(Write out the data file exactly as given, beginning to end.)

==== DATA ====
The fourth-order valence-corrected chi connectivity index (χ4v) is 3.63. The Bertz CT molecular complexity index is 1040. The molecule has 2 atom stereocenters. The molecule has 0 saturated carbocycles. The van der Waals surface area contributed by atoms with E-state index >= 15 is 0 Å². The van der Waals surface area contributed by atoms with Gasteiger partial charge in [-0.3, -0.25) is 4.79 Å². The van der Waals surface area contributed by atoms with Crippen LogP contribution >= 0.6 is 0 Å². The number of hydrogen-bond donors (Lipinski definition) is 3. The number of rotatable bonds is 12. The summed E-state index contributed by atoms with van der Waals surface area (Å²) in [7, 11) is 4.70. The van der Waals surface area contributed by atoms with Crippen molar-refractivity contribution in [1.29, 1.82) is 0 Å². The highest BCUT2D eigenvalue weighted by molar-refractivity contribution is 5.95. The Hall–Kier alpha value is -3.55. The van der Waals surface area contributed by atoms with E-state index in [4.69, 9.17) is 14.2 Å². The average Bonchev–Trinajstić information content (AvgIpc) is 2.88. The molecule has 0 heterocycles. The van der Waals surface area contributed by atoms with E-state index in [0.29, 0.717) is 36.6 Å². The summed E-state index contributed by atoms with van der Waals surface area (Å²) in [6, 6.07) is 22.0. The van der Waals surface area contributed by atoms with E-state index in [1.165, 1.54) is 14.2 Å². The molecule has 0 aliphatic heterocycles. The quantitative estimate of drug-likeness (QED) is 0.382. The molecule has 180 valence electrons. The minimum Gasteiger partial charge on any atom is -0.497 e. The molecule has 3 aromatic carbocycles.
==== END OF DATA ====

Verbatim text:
The fourth-order valence-corrected chi connectivity index (χ4v) is 3.63. The Bertz CT molecular complexity index is 1040. The molecule has 2 atom stereocenters. The molecule has 0 saturated carbocycles. The van der Waals surface area contributed by atoms with E-state index >= 15 is 0 Å². The van der Waals surface area contributed by atoms with Gasteiger partial charge in [-0.3, -0.25) is 4.79 Å². The van der Waals surface area contributed by atoms with Crippen LogP contribution >= 0.6 is 0 Å². The number of hydrogen-bond donors (Lipinski definition) is 3. The number of rotatable bonds is 12. The summed E-state index contributed by atoms with van der Waals surface area (Å²) in [7, 11) is 4.70. The van der Waals surface area contributed by atoms with Crippen molar-refractivity contribution in [1.29, 1.82) is 0 Å². The highest BCUT2D eigenvalue weighted by molar-refractivity contribution is 5.95. The Hall–Kier alpha value is -3.55. The van der Waals surface area contributed by atoms with E-state index in [4.69, 9.17) is 14.2 Å². The average Bonchev–Trinajstić information content (AvgIpc) is 2.88. The molecule has 0 heterocycles. The van der Waals surface area contributed by atoms with E-state index in [0.29, 0.717) is 36.6 Å². The summed E-state index contributed by atoms with van der Waals surface area (Å²) in [6, 6.07) is 22.0. The van der Waals surface area contributed by atoms with E-state index in [1.165, 1.54) is 14.2 Å². The molecule has 0 aliphatic heterocycles. The quantitative estimate of drug-likeness (QED) is 0.382. The molecule has 180 valence electrons. The minimum Gasteiger partial charge on any atom is -0.497 e. The molecule has 3 aromatic carbocycles.